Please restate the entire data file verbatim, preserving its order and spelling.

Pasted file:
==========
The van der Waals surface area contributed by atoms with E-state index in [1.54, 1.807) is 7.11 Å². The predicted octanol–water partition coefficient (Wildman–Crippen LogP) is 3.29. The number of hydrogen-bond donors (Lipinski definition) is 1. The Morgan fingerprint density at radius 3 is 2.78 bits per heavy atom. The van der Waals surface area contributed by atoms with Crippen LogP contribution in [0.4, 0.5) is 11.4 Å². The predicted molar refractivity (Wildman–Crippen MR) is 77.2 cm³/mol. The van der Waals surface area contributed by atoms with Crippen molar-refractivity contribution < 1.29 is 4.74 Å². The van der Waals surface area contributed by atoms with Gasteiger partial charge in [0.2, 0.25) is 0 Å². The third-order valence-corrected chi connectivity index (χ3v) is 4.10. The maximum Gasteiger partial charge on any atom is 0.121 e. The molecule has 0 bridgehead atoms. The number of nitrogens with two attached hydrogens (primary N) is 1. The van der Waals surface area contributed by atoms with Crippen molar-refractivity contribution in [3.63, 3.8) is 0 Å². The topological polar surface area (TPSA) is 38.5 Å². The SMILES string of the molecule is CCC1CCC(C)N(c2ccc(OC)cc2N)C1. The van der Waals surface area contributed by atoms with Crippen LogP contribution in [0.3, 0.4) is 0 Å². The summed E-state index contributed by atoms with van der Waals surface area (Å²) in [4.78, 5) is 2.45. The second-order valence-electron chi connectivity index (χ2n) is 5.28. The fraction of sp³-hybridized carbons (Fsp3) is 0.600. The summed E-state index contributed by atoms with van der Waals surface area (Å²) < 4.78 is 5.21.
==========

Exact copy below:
The van der Waals surface area contributed by atoms with E-state index in [1.54, 1.807) is 7.11 Å². The predicted octanol–water partition coefficient (Wildman–Crippen LogP) is 3.29. The number of hydrogen-bond donors (Lipinski definition) is 1. The Morgan fingerprint density at radius 3 is 2.78 bits per heavy atom. The van der Waals surface area contributed by atoms with Crippen LogP contribution in [0.4, 0.5) is 11.4 Å². The predicted molar refractivity (Wildman–Crippen MR) is 77.2 cm³/mol. The van der Waals surface area contributed by atoms with Crippen molar-refractivity contribution < 1.29 is 4.74 Å². The van der Waals surface area contributed by atoms with Gasteiger partial charge in [0.2, 0.25) is 0 Å². The third-order valence-corrected chi connectivity index (χ3v) is 4.10. The maximum Gasteiger partial charge on any atom is 0.121 e. The molecule has 0 bridgehead atoms. The number of nitrogens with two attached hydrogens (primary N) is 1. The van der Waals surface area contributed by atoms with Crippen molar-refractivity contribution in [3.63, 3.8) is 0 Å². The topological polar surface area (TPSA) is 38.5 Å². The SMILES string of the molecule is CCC1CCC(C)N(c2ccc(OC)cc2N)C1. The van der Waals surface area contributed by atoms with Crippen LogP contribution in [0.3, 0.4) is 0 Å². The summed E-state index contributed by atoms with van der Waals surface area (Å²) in [4.78, 5) is 2.45. The second-order valence-electron chi connectivity index (χ2n) is 5.28. The fraction of sp³-hybridized carbons (Fsp3) is 0.600. The summed E-state index contributed by atoms with van der Waals surface area (Å²) < 4.78 is 5.21.